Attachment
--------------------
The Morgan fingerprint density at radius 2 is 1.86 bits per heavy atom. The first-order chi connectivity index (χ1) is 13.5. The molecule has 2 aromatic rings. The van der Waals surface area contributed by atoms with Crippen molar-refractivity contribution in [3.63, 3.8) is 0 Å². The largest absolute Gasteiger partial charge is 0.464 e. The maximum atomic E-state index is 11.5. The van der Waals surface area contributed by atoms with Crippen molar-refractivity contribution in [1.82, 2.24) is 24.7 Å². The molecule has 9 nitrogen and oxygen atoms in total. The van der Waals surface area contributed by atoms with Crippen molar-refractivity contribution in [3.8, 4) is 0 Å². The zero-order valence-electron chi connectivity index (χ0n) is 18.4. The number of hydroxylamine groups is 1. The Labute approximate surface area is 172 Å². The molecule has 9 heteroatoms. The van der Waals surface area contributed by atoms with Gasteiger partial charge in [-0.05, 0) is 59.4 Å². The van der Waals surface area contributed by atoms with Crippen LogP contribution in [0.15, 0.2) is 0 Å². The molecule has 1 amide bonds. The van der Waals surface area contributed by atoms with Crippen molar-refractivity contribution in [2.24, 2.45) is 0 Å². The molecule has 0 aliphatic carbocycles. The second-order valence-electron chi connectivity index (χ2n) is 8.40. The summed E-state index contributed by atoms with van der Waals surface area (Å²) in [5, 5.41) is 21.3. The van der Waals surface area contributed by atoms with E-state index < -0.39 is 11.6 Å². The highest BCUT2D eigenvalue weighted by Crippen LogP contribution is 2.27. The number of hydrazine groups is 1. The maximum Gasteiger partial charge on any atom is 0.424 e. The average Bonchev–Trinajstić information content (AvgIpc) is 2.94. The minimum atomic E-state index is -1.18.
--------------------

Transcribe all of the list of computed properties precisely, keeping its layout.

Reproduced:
The Morgan fingerprint density at radius 2 is 1.86 bits per heavy atom. The first-order chi connectivity index (χ1) is 13.5. The molecule has 2 aromatic rings. The van der Waals surface area contributed by atoms with Crippen molar-refractivity contribution in [3.63, 3.8) is 0 Å². The largest absolute Gasteiger partial charge is 0.464 e. The maximum atomic E-state index is 11.5. The van der Waals surface area contributed by atoms with Crippen molar-refractivity contribution in [1.82, 2.24) is 24.7 Å². The molecule has 9 nitrogen and oxygen atoms in total. The van der Waals surface area contributed by atoms with Crippen molar-refractivity contribution in [3.8, 4) is 0 Å². The zero-order valence-electron chi connectivity index (χ0n) is 18.4. The number of hydroxylamine groups is 1. The Labute approximate surface area is 172 Å². The molecule has 9 heteroatoms. The van der Waals surface area contributed by atoms with Gasteiger partial charge in [-0.05, 0) is 59.4 Å². The van der Waals surface area contributed by atoms with Crippen LogP contribution in [0.15, 0.2) is 0 Å². The molecule has 1 amide bonds. The van der Waals surface area contributed by atoms with Crippen molar-refractivity contribution in [2.24, 2.45) is 0 Å². The molecule has 0 aliphatic carbocycles. The second-order valence-electron chi connectivity index (χ2n) is 8.40. The summed E-state index contributed by atoms with van der Waals surface area (Å²) in [5, 5.41) is 21.3. The van der Waals surface area contributed by atoms with E-state index < -0.39 is 11.6 Å². The highest BCUT2D eigenvalue weighted by Crippen LogP contribution is 2.27. The number of hydrazine groups is 1. The maximum Gasteiger partial charge on any atom is 0.424 e. The average Bonchev–Trinajstić information content (AvgIpc) is 2.94. The minimum atomic E-state index is -1.18.